Up on the ridge, the search was bogging down. Red Elk had long since given up, preferring instead to lecture on a world called Inner Earth beneath the surface. With giant lizards that make sex slaves of humans, the place sounded a bit like the 1980s mini-series "V."
Many searchers know each other only through the Mel's Hole chat page. The expedition offered a chance to meet face to face. With no sign of the hole or trouble, the search turned into a social occasion.
Tim Withee of Auburn, the resident skeptic on the expedition, doubts there is a Mel's Hole. The others, he said, are too quick to accept Waters' story. "I don't think I'd call this search very scientific," he said. "It's like adult cartoons, that's what it is."
The Davis family, too, wasn't too keen on stories of giant lizards or black beams. But the Enumclaw residents, here for 17-year-old Nick's high-school project, agreed a super-deep hole was possible. The father, Kevin, grew up across the street from a coal mine. As a kid, he'd tossed rocks into the shaft, often never hearing them hit bottom.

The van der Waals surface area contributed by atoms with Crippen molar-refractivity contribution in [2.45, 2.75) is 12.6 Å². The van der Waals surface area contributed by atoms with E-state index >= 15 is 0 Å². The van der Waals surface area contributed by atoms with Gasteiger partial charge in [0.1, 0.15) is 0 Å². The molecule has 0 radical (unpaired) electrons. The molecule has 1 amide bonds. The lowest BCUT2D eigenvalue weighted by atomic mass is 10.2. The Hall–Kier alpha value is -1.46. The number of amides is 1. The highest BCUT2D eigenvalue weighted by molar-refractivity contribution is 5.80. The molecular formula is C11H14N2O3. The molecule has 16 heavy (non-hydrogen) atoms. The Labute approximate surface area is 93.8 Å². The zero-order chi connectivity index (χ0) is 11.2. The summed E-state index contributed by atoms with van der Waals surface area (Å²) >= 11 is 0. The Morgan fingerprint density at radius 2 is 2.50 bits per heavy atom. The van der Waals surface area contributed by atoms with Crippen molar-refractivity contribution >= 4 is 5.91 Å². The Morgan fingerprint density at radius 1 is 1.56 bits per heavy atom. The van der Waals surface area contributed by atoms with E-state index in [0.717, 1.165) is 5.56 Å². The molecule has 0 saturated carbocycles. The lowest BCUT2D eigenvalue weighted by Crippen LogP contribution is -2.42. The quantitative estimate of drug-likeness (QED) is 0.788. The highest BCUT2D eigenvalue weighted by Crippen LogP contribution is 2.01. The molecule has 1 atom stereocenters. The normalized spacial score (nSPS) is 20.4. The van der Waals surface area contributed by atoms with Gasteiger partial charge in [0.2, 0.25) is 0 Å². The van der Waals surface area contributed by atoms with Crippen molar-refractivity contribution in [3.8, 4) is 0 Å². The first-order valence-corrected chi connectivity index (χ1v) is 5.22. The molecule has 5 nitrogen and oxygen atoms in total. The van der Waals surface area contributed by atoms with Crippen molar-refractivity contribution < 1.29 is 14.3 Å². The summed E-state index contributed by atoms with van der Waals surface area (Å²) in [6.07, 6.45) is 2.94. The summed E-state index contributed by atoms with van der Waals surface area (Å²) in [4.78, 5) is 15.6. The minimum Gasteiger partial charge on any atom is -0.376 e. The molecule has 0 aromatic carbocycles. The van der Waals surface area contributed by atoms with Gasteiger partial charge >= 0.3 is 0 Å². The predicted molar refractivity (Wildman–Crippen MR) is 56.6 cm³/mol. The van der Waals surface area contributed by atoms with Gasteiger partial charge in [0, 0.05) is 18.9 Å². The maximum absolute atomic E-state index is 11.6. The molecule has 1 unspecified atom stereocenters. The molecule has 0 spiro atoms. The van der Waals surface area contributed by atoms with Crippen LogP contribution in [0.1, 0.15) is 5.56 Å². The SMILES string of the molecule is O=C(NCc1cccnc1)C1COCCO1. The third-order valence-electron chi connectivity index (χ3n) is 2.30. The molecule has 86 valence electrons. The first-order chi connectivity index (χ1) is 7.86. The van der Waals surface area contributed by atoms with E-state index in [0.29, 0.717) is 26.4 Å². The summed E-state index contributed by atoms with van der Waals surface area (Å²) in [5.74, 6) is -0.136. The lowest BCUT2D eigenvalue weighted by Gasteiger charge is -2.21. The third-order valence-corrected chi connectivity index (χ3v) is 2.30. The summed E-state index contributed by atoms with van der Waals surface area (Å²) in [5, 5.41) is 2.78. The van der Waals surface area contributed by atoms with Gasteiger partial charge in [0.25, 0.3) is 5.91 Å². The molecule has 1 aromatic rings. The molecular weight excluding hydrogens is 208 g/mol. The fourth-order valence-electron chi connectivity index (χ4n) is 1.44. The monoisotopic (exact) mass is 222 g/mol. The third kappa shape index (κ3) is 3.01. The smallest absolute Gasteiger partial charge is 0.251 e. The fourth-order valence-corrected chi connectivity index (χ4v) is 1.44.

"But we didn't drop cows or refrigerators," he said.
At base camp, Christ had big news. An offshoot of the party drove farther up the road to see if anything stood out. They stopped at an old driveway with a chain strung between two sagging posts. The area seemed promising.
"That's exactly the area where the hole would be," Christ explained. It became obvious there would be another search. People talked excitedly about what would be a truly great discovery.
Ask a scientist about Mel's Hole and you'll likely be laughed at. Tell a date you want to traipse around in the snow with a guy who believes in lizard people and you shouldn't expect a nightcap.
But the people searching for Mel's Hole don't expect everyone to believe them. They're used to being called crazy. For Los Angeles filmmaker Buddy Bolton, at least, what the public thinks is hardly the point.
"It's an exploration of faith," he said. "But there's an essence of reality to it that I think is undeniable.
"We heard Mel's voice."